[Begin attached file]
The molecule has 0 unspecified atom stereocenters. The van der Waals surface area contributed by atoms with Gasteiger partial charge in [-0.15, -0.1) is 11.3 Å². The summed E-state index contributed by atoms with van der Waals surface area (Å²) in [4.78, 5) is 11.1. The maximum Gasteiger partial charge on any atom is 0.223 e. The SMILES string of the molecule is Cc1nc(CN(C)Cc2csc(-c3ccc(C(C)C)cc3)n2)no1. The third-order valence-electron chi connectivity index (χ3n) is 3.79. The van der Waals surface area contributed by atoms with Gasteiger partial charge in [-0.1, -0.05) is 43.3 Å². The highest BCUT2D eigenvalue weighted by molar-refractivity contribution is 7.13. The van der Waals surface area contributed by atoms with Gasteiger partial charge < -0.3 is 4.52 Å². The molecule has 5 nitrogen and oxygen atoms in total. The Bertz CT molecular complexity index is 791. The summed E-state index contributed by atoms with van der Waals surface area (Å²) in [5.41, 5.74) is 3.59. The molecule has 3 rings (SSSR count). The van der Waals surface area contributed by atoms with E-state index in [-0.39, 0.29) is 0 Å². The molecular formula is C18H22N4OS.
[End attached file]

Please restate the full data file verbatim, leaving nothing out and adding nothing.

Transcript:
The molecule has 0 unspecified atom stereocenters. The van der Waals surface area contributed by atoms with Gasteiger partial charge in [-0.15, -0.1) is 11.3 Å². The summed E-state index contributed by atoms with van der Waals surface area (Å²) in [4.78, 5) is 11.1. The maximum Gasteiger partial charge on any atom is 0.223 e. The SMILES string of the molecule is Cc1nc(CN(C)Cc2csc(-c3ccc(C(C)C)cc3)n2)no1. The third-order valence-electron chi connectivity index (χ3n) is 3.79. The van der Waals surface area contributed by atoms with Gasteiger partial charge in [-0.1, -0.05) is 43.3 Å². The highest BCUT2D eigenvalue weighted by molar-refractivity contribution is 7.13. The van der Waals surface area contributed by atoms with Gasteiger partial charge < -0.3 is 4.52 Å². The molecule has 5 nitrogen and oxygen atoms in total. The Bertz CT molecular complexity index is 791. The summed E-state index contributed by atoms with van der Waals surface area (Å²) in [5.41, 5.74) is 3.59. The molecule has 3 rings (SSSR count). The van der Waals surface area contributed by atoms with E-state index in [-0.39, 0.29) is 0 Å². The molecular formula is C18H22N4OS.